Using Partitioned Tables

A partitioned table is a logical table that is divided into several physical partitions based on a specific plan. The table based on the logic is called a partitioned table, and each physical block is called a partition. A partitioned table is a logical table and does not store data. Data is actually stored in partitions. A partitioned table has the following advantages over an ordinary table:

  1. High query performance: You can specify partitions when querying partitioned tables, improving query efficiency.

  2. High availability: If a certain partition in a partitioned table is faulty, data in the other partitions is still available.

  3. Easy maintenance: To fix a partitioned table having a faulty partition, you only need to fix the partition.

    Partitioned tables supported by the openGauss database are level-1 and level-2 partitioned tables. Level-1 partitioned tables include range partitioned tables, interval partitioned tables, list partitioned tables, and hash partitioned tables. Level-2 partitioned tables include nine combinations of any two of range partitioned tables, list partitioned tables, and hash partitioned tables.

    • Range partitioned table: Data within a certain range is mapped to each partition. The range is determined by the partition key specified when the partitioned table is created. This partitioning method is most commonly used. The partition key is usually a date. For example, sales data is partitioned by month.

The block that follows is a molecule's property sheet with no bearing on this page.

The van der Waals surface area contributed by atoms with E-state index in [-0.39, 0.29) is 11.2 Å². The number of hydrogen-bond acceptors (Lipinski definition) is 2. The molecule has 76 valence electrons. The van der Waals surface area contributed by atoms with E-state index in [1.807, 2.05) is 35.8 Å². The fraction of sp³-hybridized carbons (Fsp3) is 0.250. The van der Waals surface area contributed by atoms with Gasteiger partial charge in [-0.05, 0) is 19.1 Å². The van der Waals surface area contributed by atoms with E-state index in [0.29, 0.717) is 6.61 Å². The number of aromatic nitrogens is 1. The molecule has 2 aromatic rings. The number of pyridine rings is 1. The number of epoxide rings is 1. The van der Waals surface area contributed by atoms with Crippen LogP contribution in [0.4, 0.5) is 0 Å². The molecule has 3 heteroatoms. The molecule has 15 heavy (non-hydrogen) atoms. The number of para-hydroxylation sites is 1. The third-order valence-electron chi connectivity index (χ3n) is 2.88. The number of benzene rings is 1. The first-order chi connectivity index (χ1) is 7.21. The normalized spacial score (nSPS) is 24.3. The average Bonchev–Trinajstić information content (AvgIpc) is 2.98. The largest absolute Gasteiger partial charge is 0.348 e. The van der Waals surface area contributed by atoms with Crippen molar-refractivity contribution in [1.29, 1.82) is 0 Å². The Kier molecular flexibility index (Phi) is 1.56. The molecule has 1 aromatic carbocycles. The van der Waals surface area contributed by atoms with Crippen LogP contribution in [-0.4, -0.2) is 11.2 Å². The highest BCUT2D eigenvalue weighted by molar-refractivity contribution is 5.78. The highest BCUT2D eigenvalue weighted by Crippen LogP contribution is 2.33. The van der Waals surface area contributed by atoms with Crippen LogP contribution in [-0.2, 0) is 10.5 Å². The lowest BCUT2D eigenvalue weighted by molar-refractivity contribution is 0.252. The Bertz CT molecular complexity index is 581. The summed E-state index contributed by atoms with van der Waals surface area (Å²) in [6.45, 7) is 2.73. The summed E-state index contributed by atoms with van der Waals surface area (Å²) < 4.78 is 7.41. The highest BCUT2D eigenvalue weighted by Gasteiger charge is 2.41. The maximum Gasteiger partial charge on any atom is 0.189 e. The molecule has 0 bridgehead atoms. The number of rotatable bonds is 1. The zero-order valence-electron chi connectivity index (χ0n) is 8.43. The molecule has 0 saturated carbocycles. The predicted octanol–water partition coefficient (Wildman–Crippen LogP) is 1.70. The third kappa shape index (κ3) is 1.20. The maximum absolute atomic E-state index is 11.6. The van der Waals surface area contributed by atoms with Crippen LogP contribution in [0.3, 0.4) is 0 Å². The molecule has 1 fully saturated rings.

• Interval partitioned table: a special type of range partitioned tables. Compared with range partitioned tables, interval value definition is added. When no matching partition can be found for an inserted record, a partition can be automatically created based on the interval value.
    • List partitioned table: Key values contained in the data are stored in different partitions, and the data is mapped to each partition in sequence. The key values contained in the partitions are specified when the partitioned table is created.
    • Hash partitioned table: Data is mapped to each partition based on the internal hash algorithm. The number of partitions is specified when the partitioned table is created.
    • Level-2 partitioned table: a partitioned table obtained by randomly combining range partitioning, list partitioning, and hash partitioning. Both level-1 and level-2 partitions can be defined in the preceding three ways.
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    openGauss 2024-07-20 01:00:34
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